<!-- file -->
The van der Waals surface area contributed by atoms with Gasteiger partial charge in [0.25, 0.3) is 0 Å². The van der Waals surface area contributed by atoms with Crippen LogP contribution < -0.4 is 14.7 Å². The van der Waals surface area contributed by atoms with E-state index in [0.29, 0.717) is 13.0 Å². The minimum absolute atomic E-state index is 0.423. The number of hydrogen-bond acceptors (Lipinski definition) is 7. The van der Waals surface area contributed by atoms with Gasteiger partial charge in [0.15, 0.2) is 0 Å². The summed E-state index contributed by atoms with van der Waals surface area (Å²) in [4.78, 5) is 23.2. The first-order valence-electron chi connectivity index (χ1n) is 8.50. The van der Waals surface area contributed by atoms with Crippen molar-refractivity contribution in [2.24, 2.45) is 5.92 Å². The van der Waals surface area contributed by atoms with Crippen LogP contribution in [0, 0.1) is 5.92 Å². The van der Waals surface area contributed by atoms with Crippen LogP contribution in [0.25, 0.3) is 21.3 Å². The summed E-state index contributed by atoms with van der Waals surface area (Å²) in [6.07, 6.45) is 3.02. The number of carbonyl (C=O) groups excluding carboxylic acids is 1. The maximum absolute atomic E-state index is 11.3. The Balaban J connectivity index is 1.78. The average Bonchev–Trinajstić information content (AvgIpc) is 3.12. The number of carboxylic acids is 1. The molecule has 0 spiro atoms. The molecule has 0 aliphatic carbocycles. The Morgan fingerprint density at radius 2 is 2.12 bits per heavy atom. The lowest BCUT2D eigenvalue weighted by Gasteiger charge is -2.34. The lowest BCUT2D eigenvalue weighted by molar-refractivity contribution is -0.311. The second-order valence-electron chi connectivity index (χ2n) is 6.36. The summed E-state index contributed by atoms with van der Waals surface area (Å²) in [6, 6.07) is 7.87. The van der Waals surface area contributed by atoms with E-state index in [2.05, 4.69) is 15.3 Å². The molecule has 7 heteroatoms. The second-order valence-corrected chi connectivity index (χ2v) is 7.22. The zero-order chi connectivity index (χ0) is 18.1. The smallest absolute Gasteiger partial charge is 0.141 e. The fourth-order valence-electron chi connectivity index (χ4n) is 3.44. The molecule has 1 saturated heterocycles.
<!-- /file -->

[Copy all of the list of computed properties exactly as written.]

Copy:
The van der Waals surface area contributed by atoms with Gasteiger partial charge in [0.25, 0.3) is 0 Å². The van der Waals surface area contributed by atoms with Crippen LogP contribution < -0.4 is 14.7 Å². The van der Waals surface area contributed by atoms with E-state index in [0.29, 0.717) is 13.0 Å². The minimum absolute atomic E-state index is 0.423. The number of hydrogen-bond acceptors (Lipinski definition) is 7. The van der Waals surface area contributed by atoms with Gasteiger partial charge in [0.15, 0.2) is 0 Å². The summed E-state index contributed by atoms with van der Waals surface area (Å²) in [4.78, 5) is 23.2. The first-order valence-electron chi connectivity index (χ1n) is 8.50. The van der Waals surface area contributed by atoms with Crippen molar-refractivity contribution in [2.24, 2.45) is 5.92 Å². The van der Waals surface area contributed by atoms with Crippen LogP contribution in [0, 0.1) is 5.92 Å². The van der Waals surface area contributed by atoms with Crippen LogP contribution in [0.25, 0.3) is 21.3 Å². The summed E-state index contributed by atoms with van der Waals surface area (Å²) in [6.07, 6.45) is 3.02. The number of carbonyl (C=O) groups excluding carboxylic acids is 1. The maximum absolute atomic E-state index is 11.3. The Balaban J connectivity index is 1.78. The average Bonchev–Trinajstić information content (AvgIpc) is 3.12. The number of carboxylic acids is 1. The molecule has 0 spiro atoms. The molecule has 0 aliphatic carbocycles. The Morgan fingerprint density at radius 2 is 2.12 bits per heavy atom. The lowest BCUT2D eigenvalue weighted by Gasteiger charge is -2.34. The lowest BCUT2D eigenvalue weighted by molar-refractivity contribution is -0.311. The second-order valence-electron chi connectivity index (χ2n) is 6.36. The summed E-state index contributed by atoms with van der Waals surface area (Å²) in [6, 6.07) is 7.87. The van der Waals surface area contributed by atoms with E-state index in [2.05, 4.69) is 15.3 Å². The molecule has 7 heteroatoms. The second-order valence-corrected chi connectivity index (χ2v) is 7.22. The zero-order chi connectivity index (χ0) is 18.1. The smallest absolute Gasteiger partial charge is 0.141 e. The fourth-order valence-electron chi connectivity index (χ4n) is 3.44. The molecule has 1 saturated heterocycles.